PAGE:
Say what you want about Bill Clinton, he gives a great speech, and last night's was no exception. There's already buzz about a "Bubba bounce," and if President Obama tonight manages to top the speeches delivered by Bill and Michelle, there's little doubt the conventions will end up giving his reelection chances a boost.
But of particular note in last night's speech was the clarity with which Clinton deconstructed the Republicans' economic claims—their critique of Obama's job performance and their promise to take the country in a new and more prosperous direction. "The Romney plan fails the first test of fiscal responsibility," explained Clinton to a rapt audience. "The numbers do not add up.”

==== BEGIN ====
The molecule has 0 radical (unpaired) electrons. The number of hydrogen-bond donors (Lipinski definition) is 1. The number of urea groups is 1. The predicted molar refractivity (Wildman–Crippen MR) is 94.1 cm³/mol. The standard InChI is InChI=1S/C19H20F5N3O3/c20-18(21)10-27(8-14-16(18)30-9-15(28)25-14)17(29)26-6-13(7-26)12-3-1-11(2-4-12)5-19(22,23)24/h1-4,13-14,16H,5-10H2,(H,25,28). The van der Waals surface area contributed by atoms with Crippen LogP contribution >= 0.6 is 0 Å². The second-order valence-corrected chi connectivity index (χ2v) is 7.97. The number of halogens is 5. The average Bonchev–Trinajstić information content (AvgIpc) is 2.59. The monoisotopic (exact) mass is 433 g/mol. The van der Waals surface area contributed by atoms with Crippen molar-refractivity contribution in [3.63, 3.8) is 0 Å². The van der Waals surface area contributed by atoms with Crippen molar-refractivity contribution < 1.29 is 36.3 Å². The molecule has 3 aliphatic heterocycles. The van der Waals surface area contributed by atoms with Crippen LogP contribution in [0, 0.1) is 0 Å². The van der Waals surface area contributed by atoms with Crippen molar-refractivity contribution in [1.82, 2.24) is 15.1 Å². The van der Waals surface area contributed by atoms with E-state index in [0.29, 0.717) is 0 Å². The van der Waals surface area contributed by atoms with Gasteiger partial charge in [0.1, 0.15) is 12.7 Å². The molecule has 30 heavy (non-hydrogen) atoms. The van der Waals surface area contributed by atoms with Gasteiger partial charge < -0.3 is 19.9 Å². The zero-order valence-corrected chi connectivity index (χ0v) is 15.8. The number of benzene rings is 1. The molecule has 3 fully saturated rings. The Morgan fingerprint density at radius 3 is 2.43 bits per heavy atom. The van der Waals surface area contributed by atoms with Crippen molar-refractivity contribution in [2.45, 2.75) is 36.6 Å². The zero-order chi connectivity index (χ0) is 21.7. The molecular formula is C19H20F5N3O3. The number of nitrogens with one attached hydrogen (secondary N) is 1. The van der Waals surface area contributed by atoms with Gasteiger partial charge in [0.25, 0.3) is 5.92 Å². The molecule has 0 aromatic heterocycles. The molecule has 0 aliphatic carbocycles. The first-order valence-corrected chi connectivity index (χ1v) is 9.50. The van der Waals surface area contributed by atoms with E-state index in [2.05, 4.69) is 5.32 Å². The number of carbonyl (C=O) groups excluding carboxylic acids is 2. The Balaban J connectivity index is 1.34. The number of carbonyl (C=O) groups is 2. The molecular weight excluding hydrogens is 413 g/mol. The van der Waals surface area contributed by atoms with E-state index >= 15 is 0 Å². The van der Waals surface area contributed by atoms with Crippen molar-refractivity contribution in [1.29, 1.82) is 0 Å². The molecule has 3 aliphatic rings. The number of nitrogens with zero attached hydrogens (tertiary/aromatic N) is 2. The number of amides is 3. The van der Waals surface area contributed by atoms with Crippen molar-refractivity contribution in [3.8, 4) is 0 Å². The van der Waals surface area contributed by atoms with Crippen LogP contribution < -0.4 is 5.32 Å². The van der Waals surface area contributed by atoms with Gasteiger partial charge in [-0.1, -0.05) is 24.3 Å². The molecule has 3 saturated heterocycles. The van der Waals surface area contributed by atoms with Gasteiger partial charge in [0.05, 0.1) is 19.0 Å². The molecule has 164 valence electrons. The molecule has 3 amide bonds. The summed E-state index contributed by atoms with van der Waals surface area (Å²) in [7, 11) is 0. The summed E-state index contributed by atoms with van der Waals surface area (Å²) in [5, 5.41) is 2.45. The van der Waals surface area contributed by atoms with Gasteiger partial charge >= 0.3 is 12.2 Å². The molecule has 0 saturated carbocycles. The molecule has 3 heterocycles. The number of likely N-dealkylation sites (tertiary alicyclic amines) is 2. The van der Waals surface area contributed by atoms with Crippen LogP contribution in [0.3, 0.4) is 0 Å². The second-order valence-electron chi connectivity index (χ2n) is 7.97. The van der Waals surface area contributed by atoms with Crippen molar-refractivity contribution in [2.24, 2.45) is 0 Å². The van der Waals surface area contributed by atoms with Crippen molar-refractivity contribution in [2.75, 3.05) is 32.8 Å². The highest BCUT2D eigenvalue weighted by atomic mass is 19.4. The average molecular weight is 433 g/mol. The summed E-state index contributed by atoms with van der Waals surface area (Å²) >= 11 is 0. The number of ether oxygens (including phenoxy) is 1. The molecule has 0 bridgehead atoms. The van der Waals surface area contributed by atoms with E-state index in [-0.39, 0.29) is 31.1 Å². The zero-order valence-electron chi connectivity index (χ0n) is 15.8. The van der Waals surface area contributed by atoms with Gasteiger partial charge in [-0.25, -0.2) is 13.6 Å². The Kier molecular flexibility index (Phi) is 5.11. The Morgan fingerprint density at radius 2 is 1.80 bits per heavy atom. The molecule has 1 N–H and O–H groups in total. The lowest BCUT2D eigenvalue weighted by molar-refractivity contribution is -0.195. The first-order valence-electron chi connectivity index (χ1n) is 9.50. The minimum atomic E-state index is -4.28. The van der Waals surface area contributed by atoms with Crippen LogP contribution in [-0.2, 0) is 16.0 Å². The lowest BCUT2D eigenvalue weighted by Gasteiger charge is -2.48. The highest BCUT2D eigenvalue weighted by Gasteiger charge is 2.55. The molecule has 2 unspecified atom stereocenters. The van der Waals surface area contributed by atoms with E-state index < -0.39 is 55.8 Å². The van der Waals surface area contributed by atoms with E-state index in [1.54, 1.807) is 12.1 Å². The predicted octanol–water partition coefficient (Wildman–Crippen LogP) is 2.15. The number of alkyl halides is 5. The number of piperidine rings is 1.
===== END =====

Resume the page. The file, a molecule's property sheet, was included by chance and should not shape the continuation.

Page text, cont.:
The same, of course, could be said of Rob McKenna.
#Arithmetic has been trending on Twitter since Clinton's speech, and that's bad news for conservative Republicans like McKenna who have liberally sprinkled their rhetoric with shoddymath. If the Democrats manage to sustain this meme throughout the fall campaign, it won't just prove toxic to Romney, but to all Republicans who have pinned their election hopes on the gamble that voters and journalists wouldn't eventually whip out their calculators.
Romney was never going to win Washington, but this is not just about political coattails. For if the presidential campaign educates swing voters to understand that the entire Republican agenda is a mathematical fraud, the promises of down-ticket GOP candidates will be eyed just as skeptically.
Clinton's speech last night was more than just a great convention speech. It was more than just a devastating refutation of Mitt Romney. Clinton's speech is a roadmap for countering the entire Republican economic agenda in six simple words: "The numbers do not add up." And simply forcing Republicans to attempt to make the effort to show that they do, changes the tone and tenor of the debate.